According to transportation research organization ACT Research, there may be an economic downturn during 2020. Still, many pundits were claiming there would be a downturn in 2019, and that is now looking increasingly less likely. While the trucking industry has had a fantastic run over the past 10 years, could I be that both he industry and the economy has reached its peak?
Broad economic indicators and trend lines specific to the trucking industry seem to point in this direction. Still, while ACT Research and other organizations do not predict a full-blown recession, it still cannot be ruled out entirely, especially with the trade war heating up and geopolitical hot spots flaring. According to ACT Research, there is currently a one-in-three chance a recession will happen at some point in 2020.
Furthermore, ACT Research fleet survey numbers showed that approximately 60 fleets crossed into negative territory in November of 2018, which represents the first time those numbers have reached that level since July of 2016. There is also some level of regional softness, which could be impacting the numbers. With tariffs negatively impacting agricultural exports in the Midwest, headwinds remain.
Spot total rates for freight have also slumped, averaging $1.85 per-mile in March, according to DAT Solutions, which is the lowest reading since 2017. The truckload freight environment has certainly been weaker this year from the January to mid-March period. Large, public trucking companies are also seeing lower shares year-over-year. But does all this data portend something worse to come? Frankly, there is a lot of confusion in the numbers.
Truck Orders Blink
One signal could be truck orders in March, which were the lowest for that month since 2010 and dropped a whopping 67% over March 2018 numbers, according to FTR. And while the numbers are not yet final, ACT Research projects the final number will be just under 16,000 truck orders for the month.
The problem is this data signals the fourth consecutive month of orders coming in below the current rate of build. While demand is far lower than recent trend lines, slowing order intake makes current market conditions obvious. Still, despite the dip in orders, FTR reports that demand is still strong. The confusing numbers are a result of a lower number of build slots for 2019, which is squeezing availability.
OEM production slots were already limited in 2018 due to supplier constraints, as we have reported on before. And now that the situation has leveled out, fleets are rushing to place orders but have limited options available to them. And while backlogs are declining, fleets are still struggling to put more trucks in service in a hyper-competitive freight market.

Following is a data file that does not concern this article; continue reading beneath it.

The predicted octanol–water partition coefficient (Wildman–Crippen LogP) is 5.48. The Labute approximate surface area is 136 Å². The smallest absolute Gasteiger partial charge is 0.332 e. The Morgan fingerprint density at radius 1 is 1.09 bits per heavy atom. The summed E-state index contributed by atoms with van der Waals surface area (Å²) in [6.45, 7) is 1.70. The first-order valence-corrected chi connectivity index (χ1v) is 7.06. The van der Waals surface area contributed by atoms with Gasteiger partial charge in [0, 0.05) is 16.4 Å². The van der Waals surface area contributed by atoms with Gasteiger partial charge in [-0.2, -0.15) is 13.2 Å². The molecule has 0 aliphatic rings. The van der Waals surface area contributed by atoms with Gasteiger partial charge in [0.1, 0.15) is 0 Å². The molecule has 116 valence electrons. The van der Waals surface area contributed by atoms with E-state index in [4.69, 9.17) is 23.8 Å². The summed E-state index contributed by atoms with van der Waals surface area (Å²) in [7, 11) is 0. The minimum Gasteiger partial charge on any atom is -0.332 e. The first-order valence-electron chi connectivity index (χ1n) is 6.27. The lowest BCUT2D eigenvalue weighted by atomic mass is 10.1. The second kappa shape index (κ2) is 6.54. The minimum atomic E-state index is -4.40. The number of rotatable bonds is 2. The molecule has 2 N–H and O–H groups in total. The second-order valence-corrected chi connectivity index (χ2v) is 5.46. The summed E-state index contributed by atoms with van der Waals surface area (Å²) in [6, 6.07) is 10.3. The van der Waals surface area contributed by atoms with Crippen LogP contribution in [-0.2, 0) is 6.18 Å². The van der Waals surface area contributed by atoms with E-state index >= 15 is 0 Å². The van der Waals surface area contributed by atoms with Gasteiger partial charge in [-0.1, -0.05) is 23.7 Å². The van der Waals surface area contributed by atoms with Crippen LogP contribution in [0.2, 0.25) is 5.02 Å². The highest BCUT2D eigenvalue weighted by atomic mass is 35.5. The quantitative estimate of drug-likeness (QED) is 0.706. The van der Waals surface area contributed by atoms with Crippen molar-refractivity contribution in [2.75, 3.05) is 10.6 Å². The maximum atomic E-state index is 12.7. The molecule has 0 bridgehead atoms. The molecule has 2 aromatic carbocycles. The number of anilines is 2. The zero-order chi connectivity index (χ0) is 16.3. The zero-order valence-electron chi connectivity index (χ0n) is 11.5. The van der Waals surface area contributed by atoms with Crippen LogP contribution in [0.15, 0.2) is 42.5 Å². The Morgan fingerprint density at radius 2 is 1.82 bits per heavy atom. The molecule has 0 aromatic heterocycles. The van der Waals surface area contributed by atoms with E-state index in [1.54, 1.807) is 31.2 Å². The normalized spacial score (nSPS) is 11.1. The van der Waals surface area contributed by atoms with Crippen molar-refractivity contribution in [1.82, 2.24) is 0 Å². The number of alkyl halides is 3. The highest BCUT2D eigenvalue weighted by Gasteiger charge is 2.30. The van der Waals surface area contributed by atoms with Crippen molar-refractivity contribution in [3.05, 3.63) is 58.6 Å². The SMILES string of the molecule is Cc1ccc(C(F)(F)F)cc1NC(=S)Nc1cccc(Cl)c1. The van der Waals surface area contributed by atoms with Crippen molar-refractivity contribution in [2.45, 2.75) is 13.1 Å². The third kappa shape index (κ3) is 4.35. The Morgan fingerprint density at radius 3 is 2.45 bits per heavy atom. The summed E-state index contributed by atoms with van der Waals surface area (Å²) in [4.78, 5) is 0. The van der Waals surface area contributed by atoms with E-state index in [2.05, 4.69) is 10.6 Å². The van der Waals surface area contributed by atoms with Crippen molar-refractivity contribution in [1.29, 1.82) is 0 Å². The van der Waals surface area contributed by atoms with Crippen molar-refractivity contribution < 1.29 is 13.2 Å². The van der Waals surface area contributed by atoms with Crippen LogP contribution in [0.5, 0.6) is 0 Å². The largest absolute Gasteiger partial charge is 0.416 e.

The Cass Index has pointed to big declines in international airfreight volumes in Asia, a reduction in railroad volumes and drops in auto manufacturing and building material deliveries. Truck drivers are also beginning to notice a drop in miles driven and overall per-mile pay from the same period a year before. It is widely agreed that the trucking sector experienced some softening in 2018.
This data is reinforced by the Cass Freight Index Report, which was released in March. It is important to note that the Cass Freight Index was one of the first freight flow indicators to turn positive way back in October of 2016 and signal a rapid heating up of the U.S. economy. Now, with the Cass Freight Shipment Index showing negative year-over-year growth, this could show either a pause in economic expansion or the beginning of an actual contraction.
Fortunately, levels of economic confidence are still quite strong, with the American consumer feeling good about the direction the economy is going in. Positive economic indicators include a continued strong market, historically low unemployment, high corporate profits and a strong level of loan availability and overall business and personal credit. While economic and political worries remain, such as the ongoing trade negotiations, rising interest rates, and a slowdown in manufacturing, there are still more positive indicators than negative.
Slowing truck orders and a cooling off the overall freight environment is putting a pinch on fleets’ pricing power in the overall marketplace. Put together, ACT Research believes all of these could portend a potential downturn in the coming 12 – 18-month business cycle.